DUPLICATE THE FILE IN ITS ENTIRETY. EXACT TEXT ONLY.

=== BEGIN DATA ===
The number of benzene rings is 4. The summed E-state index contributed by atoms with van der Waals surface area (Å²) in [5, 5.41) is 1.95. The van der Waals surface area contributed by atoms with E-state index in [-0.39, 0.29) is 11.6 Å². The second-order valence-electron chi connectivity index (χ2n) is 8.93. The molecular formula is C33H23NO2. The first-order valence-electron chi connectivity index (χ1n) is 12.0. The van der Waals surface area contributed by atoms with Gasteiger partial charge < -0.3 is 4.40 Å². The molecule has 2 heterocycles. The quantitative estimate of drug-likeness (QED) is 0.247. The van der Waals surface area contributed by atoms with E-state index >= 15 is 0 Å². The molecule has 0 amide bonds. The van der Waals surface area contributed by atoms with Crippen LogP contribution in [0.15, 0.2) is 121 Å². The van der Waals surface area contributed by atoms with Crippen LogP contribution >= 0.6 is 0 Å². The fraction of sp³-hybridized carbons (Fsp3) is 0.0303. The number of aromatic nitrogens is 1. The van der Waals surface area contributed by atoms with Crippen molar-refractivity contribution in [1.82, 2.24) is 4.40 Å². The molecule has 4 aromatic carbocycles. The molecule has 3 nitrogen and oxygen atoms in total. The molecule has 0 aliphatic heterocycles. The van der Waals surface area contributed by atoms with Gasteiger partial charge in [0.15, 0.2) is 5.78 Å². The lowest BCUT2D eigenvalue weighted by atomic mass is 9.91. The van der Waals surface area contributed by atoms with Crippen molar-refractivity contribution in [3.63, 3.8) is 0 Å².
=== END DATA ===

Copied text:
The number of benzene rings is 4. The summed E-state index contributed by atoms with van der Waals surface area (Å²) in [5, 5.41) is 1.95. The van der Waals surface area contributed by atoms with E-state index in [-0.39, 0.29) is 11.6 Å². The second-order valence-electron chi connectivity index (χ2n) is 8.93. The molecular formula is C33H23NO2. The first-order valence-electron chi connectivity index (χ1n) is 12.0. The van der Waals surface area contributed by atoms with Gasteiger partial charge < -0.3 is 4.40 Å². The molecule has 2 heterocycles. The quantitative estimate of drug-likeness (QED) is 0.247. The van der Waals surface area contributed by atoms with E-state index >= 15 is 0 Å². The molecule has 0 amide bonds. The van der Waals surface area contributed by atoms with Crippen LogP contribution in [0.15, 0.2) is 121 Å². The van der Waals surface area contributed by atoms with Crippen LogP contribution >= 0.6 is 0 Å². The fraction of sp³-hybridized carbons (Fsp3) is 0.0303. The number of aromatic nitrogens is 1. The van der Waals surface area contributed by atoms with Crippen molar-refractivity contribution in [1.82, 2.24) is 4.40 Å². The molecule has 4 aromatic carbocycles. The molecule has 3 nitrogen and oxygen atoms in total. The molecule has 0 aliphatic heterocycles. The van der Waals surface area contributed by atoms with Gasteiger partial charge in [0.15, 0.2) is 5.78 Å². The lowest BCUT2D eigenvalue weighted by atomic mass is 9.91. The van der Waals surface area contributed by atoms with Crippen molar-refractivity contribution in [3.63, 3.8) is 0 Å².